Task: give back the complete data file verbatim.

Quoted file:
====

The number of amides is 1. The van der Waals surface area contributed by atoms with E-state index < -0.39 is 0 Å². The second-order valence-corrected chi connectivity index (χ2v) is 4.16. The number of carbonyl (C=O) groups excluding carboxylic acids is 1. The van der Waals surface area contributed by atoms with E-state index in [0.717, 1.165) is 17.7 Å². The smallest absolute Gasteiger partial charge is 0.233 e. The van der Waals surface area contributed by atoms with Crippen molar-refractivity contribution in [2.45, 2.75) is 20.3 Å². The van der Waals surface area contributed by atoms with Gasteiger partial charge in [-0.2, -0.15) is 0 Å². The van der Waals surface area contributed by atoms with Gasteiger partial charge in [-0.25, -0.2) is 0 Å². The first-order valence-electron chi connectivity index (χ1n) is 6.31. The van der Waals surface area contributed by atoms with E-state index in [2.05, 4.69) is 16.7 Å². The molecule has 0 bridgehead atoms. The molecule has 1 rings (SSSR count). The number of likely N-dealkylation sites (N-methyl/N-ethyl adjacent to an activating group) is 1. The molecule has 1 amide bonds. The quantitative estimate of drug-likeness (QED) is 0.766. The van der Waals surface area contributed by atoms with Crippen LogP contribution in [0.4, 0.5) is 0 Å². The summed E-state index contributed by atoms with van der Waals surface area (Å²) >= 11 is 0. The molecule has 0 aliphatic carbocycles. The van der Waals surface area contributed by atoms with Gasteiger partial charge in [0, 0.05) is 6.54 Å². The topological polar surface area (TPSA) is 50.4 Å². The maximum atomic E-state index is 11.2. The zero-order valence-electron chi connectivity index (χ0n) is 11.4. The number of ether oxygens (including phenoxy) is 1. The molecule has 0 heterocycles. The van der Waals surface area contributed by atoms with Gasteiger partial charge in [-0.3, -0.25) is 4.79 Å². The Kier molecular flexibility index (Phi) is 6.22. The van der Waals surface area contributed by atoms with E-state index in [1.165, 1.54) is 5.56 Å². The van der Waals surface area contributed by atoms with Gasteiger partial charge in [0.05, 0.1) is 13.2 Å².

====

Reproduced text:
The number of amides is 1. The van der Waals surface area contributed by atoms with E-state index < -0.39 is 0 Å². The second-order valence-corrected chi connectivity index (χ2v) is 4.16. The number of carbonyl (C=O) groups excluding carboxylic acids is 1. The van der Waals surface area contributed by atoms with E-state index in [0.717, 1.165) is 17.7 Å². The smallest absolute Gasteiger partial charge is 0.233 e. The van der Waals surface area contributed by atoms with Crippen molar-refractivity contribution in [2.45, 2.75) is 20.3 Å². The van der Waals surface area contributed by atoms with Gasteiger partial charge in [-0.2, -0.15) is 0 Å². The van der Waals surface area contributed by atoms with Gasteiger partial charge in [-0.25, -0.2) is 0 Å². The first-order valence-electron chi connectivity index (χ1n) is 6.31. The van der Waals surface area contributed by atoms with E-state index in [2.05, 4.69) is 16.7 Å². The molecule has 0 bridgehead atoms. The molecule has 1 rings (SSSR count). The number of likely N-dealkylation sites (N-methyl/N-ethyl adjacent to an activating group) is 1. The molecule has 1 amide bonds. The quantitative estimate of drug-likeness (QED) is 0.766. The van der Waals surface area contributed by atoms with Crippen LogP contribution in [0.4, 0.5) is 0 Å². The summed E-state index contributed by atoms with van der Waals surface area (Å²) >= 11 is 0. The molecule has 0 aliphatic carbocycles. The van der Waals surface area contributed by atoms with Gasteiger partial charge in [0, 0.05) is 6.54 Å². The topological polar surface area (TPSA) is 50.4 Å². The maximum atomic E-state index is 11.2. The zero-order valence-electron chi connectivity index (χ0n) is 11.4. The number of ether oxygens (including phenoxy) is 1. The molecule has 0 heterocycles. The van der Waals surface area contributed by atoms with Gasteiger partial charge in [-0.3, -0.25) is 4.79 Å². The Kier molecular flexibility index (Phi) is 6.22. The van der Waals surface area contributed by atoms with E-state index in [1.165, 1.54) is 5.56 Å². The van der Waals surface area contributed by atoms with Gasteiger partial charge in [0.05, 0.1) is 13.2 Å².